cockaigne.jpg
Fictional location

Name: Cockaigne

Category: Luxurious underground playground for the wealthy

Size: Two square city blocks

Condition: Impeccable

Inhabitants: Only the very, very rich--and only occasionally

Map Location: D4

Description (ca. 1921):

"Ah, Cockaigne, the lap of luxury, the only place in the whole world where you can get drunk perfectly alone with a thousand of your finest dressed friends."
--F. Scott Fitzgerald, "The Abbott of Cockaigne," 1921

Cockaigne borrows its name from the medieval myth of a land of plenty. Originally intended to showcase the splendor and possibility in high-end underground establishments, it quickly became synonymous for debauchery and excess. Surreptitiously constructed at the same time as the RTPS Monroe Station in 1918, few Rochesterians even knew about the project, and many of the middle and working class citizens firmly deny it even exists, instead chalking it up to active imaginations swept up in the fervor of the New Steam Society.

The space has a 400-seat auditorium suitable for theatrical or orchestral productions, and a ballroom rumored to be the largest in the hemisphere. An ambitious project, it was built a half mile from the Cloud District with the expectation that both would expand and eventually meet, forming one enormous, unbroken subterranean community. As of early 1921, that vision seems unlikely to be fulfilled as the initial wonder at the extravagance of Cockaigne has cooled, especially as the atmosphere veered from the cultural to the carnal. While claims of wild feasts and Dionysiac orgies may be tasteless exaggerations, even ardent supporters of Cockaigne admit that having an open mind is indeed a virtue especially for first-time visitors.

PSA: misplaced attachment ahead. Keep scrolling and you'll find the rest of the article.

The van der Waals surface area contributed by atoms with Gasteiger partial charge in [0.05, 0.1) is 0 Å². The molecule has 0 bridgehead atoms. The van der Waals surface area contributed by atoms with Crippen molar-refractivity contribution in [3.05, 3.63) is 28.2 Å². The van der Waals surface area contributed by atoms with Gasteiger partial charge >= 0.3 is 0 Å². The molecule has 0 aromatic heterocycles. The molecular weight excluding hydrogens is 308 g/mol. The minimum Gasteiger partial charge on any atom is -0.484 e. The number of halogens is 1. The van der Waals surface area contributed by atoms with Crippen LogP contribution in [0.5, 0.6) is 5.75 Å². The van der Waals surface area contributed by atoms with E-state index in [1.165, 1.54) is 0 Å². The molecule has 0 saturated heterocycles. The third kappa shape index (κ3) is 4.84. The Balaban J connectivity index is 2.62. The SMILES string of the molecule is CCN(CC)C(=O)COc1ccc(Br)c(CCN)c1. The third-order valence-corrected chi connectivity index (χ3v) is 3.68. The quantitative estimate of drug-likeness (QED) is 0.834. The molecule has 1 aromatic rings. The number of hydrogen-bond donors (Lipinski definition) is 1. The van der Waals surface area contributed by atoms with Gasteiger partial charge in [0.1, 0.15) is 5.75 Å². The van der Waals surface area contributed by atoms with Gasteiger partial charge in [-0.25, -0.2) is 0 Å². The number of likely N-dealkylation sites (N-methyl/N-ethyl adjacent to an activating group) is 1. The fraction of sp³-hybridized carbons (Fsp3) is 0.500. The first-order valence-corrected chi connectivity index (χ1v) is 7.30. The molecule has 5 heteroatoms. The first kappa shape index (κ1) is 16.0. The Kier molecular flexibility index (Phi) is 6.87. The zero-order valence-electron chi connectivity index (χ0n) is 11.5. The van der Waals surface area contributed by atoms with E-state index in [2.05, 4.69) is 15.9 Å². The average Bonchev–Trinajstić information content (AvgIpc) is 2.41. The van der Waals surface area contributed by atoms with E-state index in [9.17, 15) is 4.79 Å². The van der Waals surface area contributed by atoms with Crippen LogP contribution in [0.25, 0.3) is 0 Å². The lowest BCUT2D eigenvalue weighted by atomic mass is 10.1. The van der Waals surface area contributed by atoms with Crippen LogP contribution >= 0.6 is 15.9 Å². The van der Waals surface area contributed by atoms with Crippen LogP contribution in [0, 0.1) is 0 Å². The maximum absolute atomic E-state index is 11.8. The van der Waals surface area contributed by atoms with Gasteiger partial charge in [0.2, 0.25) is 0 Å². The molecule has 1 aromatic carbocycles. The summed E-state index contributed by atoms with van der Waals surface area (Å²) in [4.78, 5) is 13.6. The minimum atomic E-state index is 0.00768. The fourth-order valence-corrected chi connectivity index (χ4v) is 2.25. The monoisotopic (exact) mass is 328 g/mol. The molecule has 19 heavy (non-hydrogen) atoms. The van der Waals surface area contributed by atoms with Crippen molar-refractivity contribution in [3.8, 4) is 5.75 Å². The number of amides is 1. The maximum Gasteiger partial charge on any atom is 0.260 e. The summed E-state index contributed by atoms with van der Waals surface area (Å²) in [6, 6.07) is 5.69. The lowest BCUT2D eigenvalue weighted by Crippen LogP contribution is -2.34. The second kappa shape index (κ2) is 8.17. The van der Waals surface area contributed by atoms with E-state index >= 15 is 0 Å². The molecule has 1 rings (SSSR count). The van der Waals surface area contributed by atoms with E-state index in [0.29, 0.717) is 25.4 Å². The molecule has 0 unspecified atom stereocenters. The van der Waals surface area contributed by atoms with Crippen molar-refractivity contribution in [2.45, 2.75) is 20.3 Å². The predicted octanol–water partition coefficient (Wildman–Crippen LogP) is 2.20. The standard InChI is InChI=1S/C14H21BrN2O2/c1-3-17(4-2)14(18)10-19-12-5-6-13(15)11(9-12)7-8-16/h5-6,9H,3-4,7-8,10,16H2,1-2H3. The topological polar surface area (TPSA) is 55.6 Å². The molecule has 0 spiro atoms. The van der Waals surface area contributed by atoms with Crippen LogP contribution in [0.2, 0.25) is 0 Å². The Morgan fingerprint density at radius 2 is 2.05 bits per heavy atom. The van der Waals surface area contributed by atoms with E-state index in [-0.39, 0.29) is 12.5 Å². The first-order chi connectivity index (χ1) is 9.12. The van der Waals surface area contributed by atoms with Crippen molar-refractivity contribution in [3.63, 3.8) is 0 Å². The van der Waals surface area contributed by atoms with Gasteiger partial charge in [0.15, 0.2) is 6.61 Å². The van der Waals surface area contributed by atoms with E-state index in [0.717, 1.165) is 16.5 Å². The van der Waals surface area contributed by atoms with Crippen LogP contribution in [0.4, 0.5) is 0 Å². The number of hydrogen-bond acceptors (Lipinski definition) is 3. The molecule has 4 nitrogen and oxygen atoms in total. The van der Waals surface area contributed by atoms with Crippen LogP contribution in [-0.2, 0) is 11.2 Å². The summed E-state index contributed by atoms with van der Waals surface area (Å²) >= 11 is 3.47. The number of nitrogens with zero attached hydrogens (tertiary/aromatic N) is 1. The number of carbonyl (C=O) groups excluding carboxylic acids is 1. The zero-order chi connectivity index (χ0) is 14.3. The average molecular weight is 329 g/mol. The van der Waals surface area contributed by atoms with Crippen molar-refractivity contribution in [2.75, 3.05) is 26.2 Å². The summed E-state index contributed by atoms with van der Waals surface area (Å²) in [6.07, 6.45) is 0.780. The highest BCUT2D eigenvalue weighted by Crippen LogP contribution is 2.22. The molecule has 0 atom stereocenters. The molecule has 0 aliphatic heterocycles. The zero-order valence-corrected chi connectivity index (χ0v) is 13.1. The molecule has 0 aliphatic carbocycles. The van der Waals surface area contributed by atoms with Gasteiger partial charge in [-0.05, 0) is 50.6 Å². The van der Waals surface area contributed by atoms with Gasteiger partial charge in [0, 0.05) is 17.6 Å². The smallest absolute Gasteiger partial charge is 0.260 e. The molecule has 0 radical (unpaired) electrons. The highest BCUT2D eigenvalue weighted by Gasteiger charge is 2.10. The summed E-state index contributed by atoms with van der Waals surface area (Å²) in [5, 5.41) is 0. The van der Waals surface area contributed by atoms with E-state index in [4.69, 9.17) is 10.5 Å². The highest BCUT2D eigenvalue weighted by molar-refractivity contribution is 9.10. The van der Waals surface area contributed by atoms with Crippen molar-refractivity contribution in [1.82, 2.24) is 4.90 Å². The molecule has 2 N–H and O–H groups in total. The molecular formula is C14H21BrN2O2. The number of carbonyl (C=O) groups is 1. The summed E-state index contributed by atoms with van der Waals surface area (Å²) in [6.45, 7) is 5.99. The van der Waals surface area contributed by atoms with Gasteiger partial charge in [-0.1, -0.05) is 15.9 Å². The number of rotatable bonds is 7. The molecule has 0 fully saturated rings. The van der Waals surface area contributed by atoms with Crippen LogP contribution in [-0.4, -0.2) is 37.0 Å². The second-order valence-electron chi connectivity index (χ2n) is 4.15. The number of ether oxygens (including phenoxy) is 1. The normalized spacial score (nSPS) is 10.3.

George Greene famously dismissed Cockaigne as a "playboy's playground" that stood apart from his New Steam Society project, and the capital needed to support the project dried up soon after. A photo of a woman mistakenly identified as Frances Bausch, a granddaughter of John Joseph Bausch, dancing in her underclothes in Cockaigne hit the gossip pages in early 1920. From that point, few esteemed members of Rochetser's aristocratic society visited Cockaigne, and all topside entrances were closed. The main access to Cockaigne is through the Cloud District, through passage ways forgotten by most.